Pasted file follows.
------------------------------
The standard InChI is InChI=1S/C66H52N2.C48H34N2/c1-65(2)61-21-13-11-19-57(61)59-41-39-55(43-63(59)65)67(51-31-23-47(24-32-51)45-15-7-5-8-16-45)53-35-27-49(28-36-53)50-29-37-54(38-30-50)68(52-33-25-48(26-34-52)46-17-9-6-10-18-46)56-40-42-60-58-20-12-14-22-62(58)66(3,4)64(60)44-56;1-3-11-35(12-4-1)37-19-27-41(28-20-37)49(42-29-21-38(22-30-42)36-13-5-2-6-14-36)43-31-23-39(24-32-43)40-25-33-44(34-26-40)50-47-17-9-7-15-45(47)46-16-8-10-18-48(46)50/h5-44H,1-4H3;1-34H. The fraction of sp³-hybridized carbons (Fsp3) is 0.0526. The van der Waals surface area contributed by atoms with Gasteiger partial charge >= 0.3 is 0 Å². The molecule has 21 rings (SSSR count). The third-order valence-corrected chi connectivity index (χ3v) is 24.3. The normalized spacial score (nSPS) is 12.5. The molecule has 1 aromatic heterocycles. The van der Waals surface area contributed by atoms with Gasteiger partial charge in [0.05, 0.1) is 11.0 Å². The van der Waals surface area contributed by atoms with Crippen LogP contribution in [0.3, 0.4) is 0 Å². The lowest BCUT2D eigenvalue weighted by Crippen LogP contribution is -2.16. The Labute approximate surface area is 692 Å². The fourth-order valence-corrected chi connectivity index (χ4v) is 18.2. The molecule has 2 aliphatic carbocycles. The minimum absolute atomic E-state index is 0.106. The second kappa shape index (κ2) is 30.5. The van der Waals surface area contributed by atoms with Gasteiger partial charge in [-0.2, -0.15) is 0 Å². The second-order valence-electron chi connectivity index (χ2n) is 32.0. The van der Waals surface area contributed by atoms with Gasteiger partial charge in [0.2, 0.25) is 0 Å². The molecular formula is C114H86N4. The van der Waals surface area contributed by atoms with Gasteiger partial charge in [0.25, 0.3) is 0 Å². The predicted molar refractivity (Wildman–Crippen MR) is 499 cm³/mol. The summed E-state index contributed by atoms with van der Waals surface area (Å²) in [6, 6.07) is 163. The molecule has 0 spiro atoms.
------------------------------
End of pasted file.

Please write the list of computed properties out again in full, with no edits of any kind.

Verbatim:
The standard InChI is InChI=1S/C66H52N2.C48H34N2/c1-65(2)61-21-13-11-19-57(61)59-41-39-55(43-63(59)65)67(51-31-23-47(24-32-51)45-15-7-5-8-16-45)53-35-27-49(28-36-53)50-29-37-54(38-30-50)68(52-33-25-48(26-34-52)46-17-9-6-10-18-46)56-40-42-60-58-20-12-14-22-62(58)66(3,4)64(60)44-56;1-3-11-35(12-4-1)37-19-27-41(28-20-37)49(42-29-21-38(22-30-42)36-13-5-2-6-14-36)43-31-23-39(24-32-43)40-25-33-44(34-26-40)50-47-17-9-7-15-45(47)46-16-8-10-18-48(46)50/h5-44H,1-4H3;1-34H. The fraction of sp³-hybridized carbons (Fsp3) is 0.0526. The van der Waals surface area contributed by atoms with Gasteiger partial charge >= 0.3 is 0 Å². The molecule has 21 rings (SSSR count). The third-order valence-corrected chi connectivity index (χ3v) is 24.3. The normalized spacial score (nSPS) is 12.5. The molecule has 1 aromatic heterocycles. The van der Waals surface area contributed by atoms with Gasteiger partial charge in [0.05, 0.1) is 11.0 Å². The van der Waals surface area contributed by atoms with Crippen LogP contribution in [0.3, 0.4) is 0 Å². The lowest BCUT2D eigenvalue weighted by Crippen LogP contribution is -2.16. The Labute approximate surface area is 692 Å². The fourth-order valence-corrected chi connectivity index (χ4v) is 18.2. The molecule has 2 aliphatic carbocycles. The minimum absolute atomic E-state index is 0.106. The second kappa shape index (κ2) is 30.5. The van der Waals surface area contributed by atoms with Gasteiger partial charge in [-0.2, -0.15) is 0 Å². The second-order valence-electron chi connectivity index (χ2n) is 32.0. The van der Waals surface area contributed by atoms with Gasteiger partial charge in [0.2, 0.25) is 0 Å². The molecular formula is C114H86N4. The van der Waals surface area contributed by atoms with Gasteiger partial charge in [0.25, 0.3) is 0 Å². The predicted molar refractivity (Wildman–Crippen MR) is 499 cm³/mol. The summed E-state index contributed by atoms with van der Waals surface area (Å²) in [6, 6.07) is 163. The molecule has 0 spiro atoms.